This confocal fluorescence microscopy video depicts single-stranded RNA interacting with synthetic peptides to form ribonucleoprotein granules in vitro.  


  Scientists have known about membraneless intracellular ribonucleoprotein granules, but didn’t understand how they formed, according to a news release. They now know that RNA drives their formation, using “basically the same type of immiscibility phenomenon that drives oil to form droplets in water,” coauthor Ashok Deniz of the Scripps Research Institute says in the release.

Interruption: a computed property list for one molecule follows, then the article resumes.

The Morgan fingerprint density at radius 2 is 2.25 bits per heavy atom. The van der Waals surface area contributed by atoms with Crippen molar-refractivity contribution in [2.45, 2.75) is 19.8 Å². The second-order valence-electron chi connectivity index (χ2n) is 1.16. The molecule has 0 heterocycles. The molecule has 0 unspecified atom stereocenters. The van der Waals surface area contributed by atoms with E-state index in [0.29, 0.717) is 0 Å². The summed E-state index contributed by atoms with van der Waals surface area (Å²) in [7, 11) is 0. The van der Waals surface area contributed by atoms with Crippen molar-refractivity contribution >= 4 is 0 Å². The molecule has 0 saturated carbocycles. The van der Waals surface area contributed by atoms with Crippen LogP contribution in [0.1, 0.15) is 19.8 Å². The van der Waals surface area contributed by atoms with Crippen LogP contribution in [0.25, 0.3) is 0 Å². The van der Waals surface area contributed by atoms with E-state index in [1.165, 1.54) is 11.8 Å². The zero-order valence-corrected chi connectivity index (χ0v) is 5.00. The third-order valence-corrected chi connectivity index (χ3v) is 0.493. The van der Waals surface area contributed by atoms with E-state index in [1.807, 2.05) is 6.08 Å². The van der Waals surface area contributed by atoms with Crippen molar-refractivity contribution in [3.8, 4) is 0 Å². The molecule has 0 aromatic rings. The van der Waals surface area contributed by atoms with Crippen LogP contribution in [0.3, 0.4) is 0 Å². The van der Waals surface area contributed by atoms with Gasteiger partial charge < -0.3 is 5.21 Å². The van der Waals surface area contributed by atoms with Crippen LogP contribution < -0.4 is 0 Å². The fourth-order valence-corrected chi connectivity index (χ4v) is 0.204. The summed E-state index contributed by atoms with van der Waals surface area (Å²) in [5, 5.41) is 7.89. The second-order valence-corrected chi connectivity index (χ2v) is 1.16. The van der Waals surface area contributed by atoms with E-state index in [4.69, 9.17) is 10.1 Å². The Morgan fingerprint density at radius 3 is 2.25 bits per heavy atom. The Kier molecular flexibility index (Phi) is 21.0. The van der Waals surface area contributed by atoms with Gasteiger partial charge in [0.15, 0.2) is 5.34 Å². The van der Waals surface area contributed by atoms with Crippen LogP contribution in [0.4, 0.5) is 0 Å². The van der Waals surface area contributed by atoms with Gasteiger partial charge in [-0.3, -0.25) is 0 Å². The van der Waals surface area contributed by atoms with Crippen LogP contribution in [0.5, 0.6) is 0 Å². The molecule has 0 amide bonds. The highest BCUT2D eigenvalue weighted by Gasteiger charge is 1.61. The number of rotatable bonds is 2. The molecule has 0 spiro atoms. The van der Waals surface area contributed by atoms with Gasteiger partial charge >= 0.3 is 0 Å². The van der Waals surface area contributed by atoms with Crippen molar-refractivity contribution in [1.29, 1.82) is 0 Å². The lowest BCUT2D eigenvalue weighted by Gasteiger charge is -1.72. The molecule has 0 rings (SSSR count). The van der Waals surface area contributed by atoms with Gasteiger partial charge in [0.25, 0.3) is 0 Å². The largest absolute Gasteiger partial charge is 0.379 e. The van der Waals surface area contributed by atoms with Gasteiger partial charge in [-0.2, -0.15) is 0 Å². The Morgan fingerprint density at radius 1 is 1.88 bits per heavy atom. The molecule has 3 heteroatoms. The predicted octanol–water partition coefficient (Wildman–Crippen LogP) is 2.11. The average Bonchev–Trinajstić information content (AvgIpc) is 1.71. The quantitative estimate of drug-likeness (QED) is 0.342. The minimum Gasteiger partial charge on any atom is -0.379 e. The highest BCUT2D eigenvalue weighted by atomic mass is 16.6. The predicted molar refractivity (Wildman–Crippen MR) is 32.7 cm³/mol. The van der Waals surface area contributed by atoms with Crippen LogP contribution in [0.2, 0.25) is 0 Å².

See P.R. Banerjee et al., “Reentrant phase transition drives dynamic substructure formation in ribonucleoprotein droplets,” Angewandte Chemie, doi:10.1002/anie.201703191, 2017. 

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